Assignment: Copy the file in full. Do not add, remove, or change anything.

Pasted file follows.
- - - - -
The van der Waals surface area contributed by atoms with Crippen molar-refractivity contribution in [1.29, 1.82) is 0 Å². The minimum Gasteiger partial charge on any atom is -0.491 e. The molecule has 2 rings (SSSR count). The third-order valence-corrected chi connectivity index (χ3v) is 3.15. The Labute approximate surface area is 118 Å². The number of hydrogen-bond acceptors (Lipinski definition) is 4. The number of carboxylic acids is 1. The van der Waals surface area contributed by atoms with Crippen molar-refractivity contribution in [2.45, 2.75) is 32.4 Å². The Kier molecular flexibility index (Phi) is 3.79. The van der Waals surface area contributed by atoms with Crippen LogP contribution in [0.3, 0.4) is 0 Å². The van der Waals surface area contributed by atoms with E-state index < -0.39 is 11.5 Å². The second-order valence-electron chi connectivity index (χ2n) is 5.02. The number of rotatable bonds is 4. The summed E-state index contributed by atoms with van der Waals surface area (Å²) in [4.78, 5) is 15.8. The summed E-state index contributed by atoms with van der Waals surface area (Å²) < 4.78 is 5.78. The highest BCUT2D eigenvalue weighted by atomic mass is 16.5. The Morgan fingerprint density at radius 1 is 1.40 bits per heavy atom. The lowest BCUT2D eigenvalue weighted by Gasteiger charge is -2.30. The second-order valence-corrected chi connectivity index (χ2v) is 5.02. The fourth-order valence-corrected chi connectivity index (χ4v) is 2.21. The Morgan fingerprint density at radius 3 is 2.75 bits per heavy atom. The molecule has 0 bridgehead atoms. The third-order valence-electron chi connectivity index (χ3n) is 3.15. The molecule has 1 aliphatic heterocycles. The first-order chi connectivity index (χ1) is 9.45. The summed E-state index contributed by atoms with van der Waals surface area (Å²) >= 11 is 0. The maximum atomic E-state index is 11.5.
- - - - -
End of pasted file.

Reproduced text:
The van der Waals surface area contributed by atoms with Crippen molar-refractivity contribution in [1.29, 1.82) is 0 Å². The minimum Gasteiger partial charge on any atom is -0.491 e. The molecule has 2 rings (SSSR count). The third-order valence-corrected chi connectivity index (χ3v) is 3.15. The Labute approximate surface area is 118 Å². The number of hydrogen-bond acceptors (Lipinski definition) is 4. The number of carboxylic acids is 1. The van der Waals surface area contributed by atoms with Crippen molar-refractivity contribution in [2.45, 2.75) is 32.4 Å². The Kier molecular flexibility index (Phi) is 3.79. The van der Waals surface area contributed by atoms with Crippen LogP contribution in [0.3, 0.4) is 0 Å². The van der Waals surface area contributed by atoms with E-state index < -0.39 is 11.5 Å². The second-order valence-electron chi connectivity index (χ2n) is 5.02. The number of rotatable bonds is 4. The summed E-state index contributed by atoms with van der Waals surface area (Å²) in [4.78, 5) is 15.8. The summed E-state index contributed by atoms with van der Waals surface area (Å²) < 4.78 is 5.78. The highest BCUT2D eigenvalue weighted by atomic mass is 16.5. The Morgan fingerprint density at radius 1 is 1.40 bits per heavy atom. The lowest BCUT2D eigenvalue weighted by Gasteiger charge is -2.30. The second-order valence-corrected chi connectivity index (χ2v) is 5.02. The fourth-order valence-corrected chi connectivity index (χ4v) is 2.21. The Morgan fingerprint density at radius 3 is 2.75 bits per heavy atom. The molecule has 0 bridgehead atoms. The third-order valence-electron chi connectivity index (χ3n) is 3.15. The molecule has 1 aliphatic heterocycles. The first-order chi connectivity index (χ1) is 9.45. The summed E-state index contributed by atoms with van der Waals surface area (Å²) >= 11 is 0. The maximum atomic E-state index is 11.5.